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  You are at: Procedure info > Skin Cancer > Basal Cell Carcinoma Treatment
   
   

Basal Cell Carcinoma Treatment

 

 

 

 

 

 

 

 

 

 

 

 

 

 

 

What are the options for Basal Cell Carcinoma (rodent ulcer) treatment?

Often, a specialist can diagnose a Basal Cell Carcinoma with confidence and proceed with treatment. Occasionally, the diagnosis is not obvious and a biopsy is needed - a small sample is taken and sent to a lab, and treatment decided according to the results. If the growth is confirmed as Basal Cell Carcinoma then there are a number of treatment options, including:

  • Surgery - this is probably one of the most common treatment methods for Basal Cell Carcinoma. The tumour is removed, often under local anaesthetic, and sent to the lab for confirmation of diagnosis. An extra margin of normal-looking skin is also taken at the same time to try and ensure that all the carcinoma is removed. If the area is relatively small, the skin can usually be closed with stitches. Larger areas may need a skin graft or other procedure to provide skin cover. Click to look at our list of skin cancer surgeons near you

  • Mohs surgery - this is a form of treatment whereby small samples of the basal cell carcinoma are removed and examined. The process is continued until all the carcinoma has been removed. This treatment can sometimes result in less normal tissue being removed than in standard surgery, but does often need multiple visits to the operating theatre. For this reason, Mohs surgery is often reserved for only certain cases. To read more about Mohs surgery please click here.

  • Curettage - small basal cell carcinomas may be 'scraped away' under local anaesthetic, leaving a barely noticeable scar. The disadvantage of this treatment method is that there will often be no sample to send to the lab, and recurrence rates may be higher.

  • Radiotherapy - some basal cell carcinomas may be treated with radiotherapy, which is generally painless. Radiation treatment can affect the skin, however, with ulceration and scarring occurring over the following years - for this reason, younger people with basal cell carcinoma are usually not suitable for treatment by radiotherapy. Older people that are unfit for surgery, or those with very large carcinomas tend to benefit the most from this form of treatment.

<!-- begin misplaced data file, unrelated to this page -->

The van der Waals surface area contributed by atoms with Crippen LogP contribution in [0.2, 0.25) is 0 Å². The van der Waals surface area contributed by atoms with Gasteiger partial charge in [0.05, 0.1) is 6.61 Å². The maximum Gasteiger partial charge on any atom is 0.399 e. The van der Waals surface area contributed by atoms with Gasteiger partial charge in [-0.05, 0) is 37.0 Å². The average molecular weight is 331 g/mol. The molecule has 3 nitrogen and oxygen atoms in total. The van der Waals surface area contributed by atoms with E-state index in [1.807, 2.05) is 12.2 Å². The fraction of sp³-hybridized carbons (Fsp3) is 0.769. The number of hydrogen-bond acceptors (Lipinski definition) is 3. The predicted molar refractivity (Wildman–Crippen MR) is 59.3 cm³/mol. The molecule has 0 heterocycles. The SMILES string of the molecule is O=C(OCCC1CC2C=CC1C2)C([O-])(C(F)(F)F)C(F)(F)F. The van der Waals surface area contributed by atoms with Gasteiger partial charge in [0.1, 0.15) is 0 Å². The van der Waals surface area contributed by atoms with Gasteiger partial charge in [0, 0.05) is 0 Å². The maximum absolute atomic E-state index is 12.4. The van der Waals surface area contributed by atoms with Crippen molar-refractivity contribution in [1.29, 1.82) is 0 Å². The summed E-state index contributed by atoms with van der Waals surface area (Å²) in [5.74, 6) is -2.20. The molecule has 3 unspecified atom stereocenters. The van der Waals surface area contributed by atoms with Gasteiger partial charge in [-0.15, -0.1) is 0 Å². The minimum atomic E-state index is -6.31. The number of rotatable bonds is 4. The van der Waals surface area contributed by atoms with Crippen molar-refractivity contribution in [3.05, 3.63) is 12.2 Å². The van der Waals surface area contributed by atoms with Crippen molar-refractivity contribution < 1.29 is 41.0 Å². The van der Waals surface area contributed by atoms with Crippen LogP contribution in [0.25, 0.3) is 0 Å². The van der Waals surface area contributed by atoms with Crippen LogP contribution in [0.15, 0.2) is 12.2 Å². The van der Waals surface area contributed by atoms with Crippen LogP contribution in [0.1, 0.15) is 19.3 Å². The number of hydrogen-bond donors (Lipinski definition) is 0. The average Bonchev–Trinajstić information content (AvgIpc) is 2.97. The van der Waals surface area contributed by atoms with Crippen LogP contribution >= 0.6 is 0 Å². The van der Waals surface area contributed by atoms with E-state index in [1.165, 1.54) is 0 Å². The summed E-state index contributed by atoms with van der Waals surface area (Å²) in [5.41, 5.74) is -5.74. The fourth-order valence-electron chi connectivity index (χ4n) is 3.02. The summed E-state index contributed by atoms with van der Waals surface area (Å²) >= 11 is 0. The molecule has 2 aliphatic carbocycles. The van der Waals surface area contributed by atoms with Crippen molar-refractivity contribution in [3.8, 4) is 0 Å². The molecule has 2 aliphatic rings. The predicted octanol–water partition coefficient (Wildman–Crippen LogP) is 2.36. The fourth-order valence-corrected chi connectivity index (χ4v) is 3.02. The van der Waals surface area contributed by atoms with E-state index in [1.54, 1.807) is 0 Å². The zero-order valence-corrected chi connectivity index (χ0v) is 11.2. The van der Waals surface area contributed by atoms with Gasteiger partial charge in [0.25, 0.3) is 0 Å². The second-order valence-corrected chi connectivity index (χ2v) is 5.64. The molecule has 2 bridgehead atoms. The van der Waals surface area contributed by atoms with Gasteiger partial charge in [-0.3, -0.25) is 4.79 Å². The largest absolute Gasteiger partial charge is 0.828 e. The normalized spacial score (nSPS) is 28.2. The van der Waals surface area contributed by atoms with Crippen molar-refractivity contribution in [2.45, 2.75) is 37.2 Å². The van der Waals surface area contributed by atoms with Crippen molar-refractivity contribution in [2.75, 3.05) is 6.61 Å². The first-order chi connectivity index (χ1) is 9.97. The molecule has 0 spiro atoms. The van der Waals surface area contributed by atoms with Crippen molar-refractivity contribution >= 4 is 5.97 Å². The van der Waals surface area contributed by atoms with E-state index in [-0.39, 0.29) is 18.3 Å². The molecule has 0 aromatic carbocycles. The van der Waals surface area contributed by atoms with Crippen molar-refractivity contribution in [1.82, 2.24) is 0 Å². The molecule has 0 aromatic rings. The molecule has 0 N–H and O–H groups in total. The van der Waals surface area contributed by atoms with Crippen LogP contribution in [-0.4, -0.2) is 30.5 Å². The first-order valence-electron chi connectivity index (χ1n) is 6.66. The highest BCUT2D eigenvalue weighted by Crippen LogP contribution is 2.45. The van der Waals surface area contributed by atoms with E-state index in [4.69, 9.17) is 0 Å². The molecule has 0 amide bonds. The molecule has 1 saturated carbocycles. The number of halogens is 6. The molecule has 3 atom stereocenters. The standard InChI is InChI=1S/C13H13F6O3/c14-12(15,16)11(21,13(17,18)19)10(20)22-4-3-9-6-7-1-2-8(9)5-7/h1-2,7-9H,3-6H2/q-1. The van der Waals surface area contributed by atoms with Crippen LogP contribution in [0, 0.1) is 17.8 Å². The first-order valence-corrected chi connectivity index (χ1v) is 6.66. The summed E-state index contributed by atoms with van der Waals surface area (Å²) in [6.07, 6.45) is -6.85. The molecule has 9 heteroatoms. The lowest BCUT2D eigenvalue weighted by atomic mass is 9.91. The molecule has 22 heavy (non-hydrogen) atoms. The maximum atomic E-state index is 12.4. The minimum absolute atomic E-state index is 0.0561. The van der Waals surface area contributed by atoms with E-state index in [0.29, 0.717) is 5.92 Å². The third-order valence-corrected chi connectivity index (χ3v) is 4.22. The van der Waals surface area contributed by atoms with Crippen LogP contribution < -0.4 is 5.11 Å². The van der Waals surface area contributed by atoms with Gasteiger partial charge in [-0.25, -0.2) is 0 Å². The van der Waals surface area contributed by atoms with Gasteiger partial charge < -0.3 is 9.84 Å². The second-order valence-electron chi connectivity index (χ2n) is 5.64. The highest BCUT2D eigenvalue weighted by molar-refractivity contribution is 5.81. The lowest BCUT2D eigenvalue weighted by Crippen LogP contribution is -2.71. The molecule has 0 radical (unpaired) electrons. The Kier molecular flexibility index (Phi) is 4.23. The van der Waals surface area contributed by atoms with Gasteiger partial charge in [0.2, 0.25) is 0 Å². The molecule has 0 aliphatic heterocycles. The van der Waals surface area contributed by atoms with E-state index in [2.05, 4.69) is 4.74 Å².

• Cryotherapy - this treatment method can be used on very thin basal cell carcinomas, leaving little scarring. Cryotherapy is usually administered as a spray that freezes the carcinoma - the skin will blister, then the tumour will hopefully 'fall away', leaving tumour-free healthy skin.

  • Skin cream - there are a number of creams that can be applied regularly to the affected areas, resulting in the top layer of skin being 'burnt off', together with the basal cell carcinoma. New creams stimulate the bodys' immune system to fight off the carcinomas, and seem very promising in their effectiveness. Only small, thin basal cell carcinomas may benefit from this treatment

 

The final treatment option will often depend on the carcinoma type, body area and of course patient preference. Your specialist will be able to discuss treatment options with you.

 

Click to learn how and why Basal Cell Carcinomas form

Click to see pictures of Basal Cell Carcinomas

Click to read a 'real experience' of Basal Cell Carcinoma treatment

 

Any procedure involving skin incision can also result in unfavourable scarring, wound infection, or bleeding. This list of risks is not exhaustive, and you should discuss possible complications with your specialist. Whilst these risks will seem very worrysome, and indeed can be serious, it should also be borne in mind that many people have no postoperative problems whatsoever.

The information provided is as a guide only and you should discuss matters fully with your specialist before deciding if this is the right procedure for you. Please also read our disclaimer

 

 
 
 
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